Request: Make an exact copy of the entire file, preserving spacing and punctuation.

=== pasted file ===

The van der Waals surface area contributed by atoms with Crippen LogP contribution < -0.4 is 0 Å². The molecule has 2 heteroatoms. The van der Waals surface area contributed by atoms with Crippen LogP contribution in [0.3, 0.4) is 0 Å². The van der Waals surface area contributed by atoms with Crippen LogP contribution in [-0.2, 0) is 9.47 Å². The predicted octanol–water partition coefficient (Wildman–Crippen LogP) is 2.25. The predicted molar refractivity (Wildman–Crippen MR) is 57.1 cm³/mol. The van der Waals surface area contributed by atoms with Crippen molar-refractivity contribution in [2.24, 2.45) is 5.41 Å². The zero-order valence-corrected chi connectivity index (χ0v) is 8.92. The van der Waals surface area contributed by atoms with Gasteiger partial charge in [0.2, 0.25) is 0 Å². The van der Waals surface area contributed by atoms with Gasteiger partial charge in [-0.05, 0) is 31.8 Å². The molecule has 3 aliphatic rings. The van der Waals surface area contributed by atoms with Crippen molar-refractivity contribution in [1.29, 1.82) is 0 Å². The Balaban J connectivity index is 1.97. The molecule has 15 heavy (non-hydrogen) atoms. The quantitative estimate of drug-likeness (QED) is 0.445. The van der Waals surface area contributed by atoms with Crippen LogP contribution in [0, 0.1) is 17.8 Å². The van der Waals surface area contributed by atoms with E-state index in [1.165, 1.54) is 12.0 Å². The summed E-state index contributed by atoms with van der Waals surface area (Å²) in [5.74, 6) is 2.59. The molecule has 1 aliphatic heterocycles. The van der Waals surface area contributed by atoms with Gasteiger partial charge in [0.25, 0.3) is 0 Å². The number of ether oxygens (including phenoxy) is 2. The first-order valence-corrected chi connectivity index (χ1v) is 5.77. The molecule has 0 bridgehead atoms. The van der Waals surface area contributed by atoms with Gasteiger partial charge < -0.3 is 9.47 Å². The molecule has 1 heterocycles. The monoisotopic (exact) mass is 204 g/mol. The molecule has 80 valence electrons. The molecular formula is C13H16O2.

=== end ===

The van der Waals surface area contributed by atoms with Crippen LogP contribution < -0.4 is 0 Å². The molecule has 2 heteroatoms. The van der Waals surface area contributed by atoms with Crippen LogP contribution in [0.3, 0.4) is 0 Å². The van der Waals surface area contributed by atoms with Crippen LogP contribution in [-0.2, 0) is 9.47 Å². The predicted octanol–water partition coefficient (Wildman–Crippen LogP) is 2.25. The predicted molar refractivity (Wildman–Crippen MR) is 57.1 cm³/mol. The van der Waals surface area contributed by atoms with Crippen molar-refractivity contribution in [2.24, 2.45) is 5.41 Å². The zero-order valence-corrected chi connectivity index (χ0v) is 8.92. The van der Waals surface area contributed by atoms with Gasteiger partial charge in [0.2, 0.25) is 0 Å². The van der Waals surface area contributed by atoms with Gasteiger partial charge in [-0.05, 0) is 31.8 Å². The molecule has 3 aliphatic rings. The van der Waals surface area contributed by atoms with Crippen molar-refractivity contribution in [1.29, 1.82) is 0 Å². The Balaban J connectivity index is 1.97. The molecule has 15 heavy (non-hydrogen) atoms. The quantitative estimate of drug-likeness (QED) is 0.445. The van der Waals surface area contributed by atoms with Crippen LogP contribution in [0, 0.1) is 17.8 Å². The van der Waals surface area contributed by atoms with E-state index in [1.165, 1.54) is 12.0 Å². The summed E-state index contributed by atoms with van der Waals surface area (Å²) in [5.74, 6) is 2.59. The molecule has 1 aliphatic heterocycles. The van der Waals surface area contributed by atoms with Gasteiger partial charge in [0.25, 0.3) is 0 Å². The number of ether oxygens (including phenoxy) is 2. The first-order valence-corrected chi connectivity index (χ1v) is 5.77. The molecule has 0 bridgehead atoms. The van der Waals surface area contributed by atoms with Gasteiger partial charge < -0.3 is 9.47 Å². The molecule has 1 heterocycles. The monoisotopic (exact) mass is 204 g/mol. The molecule has 80 valence electrons. The molecular formula is C13H16O2.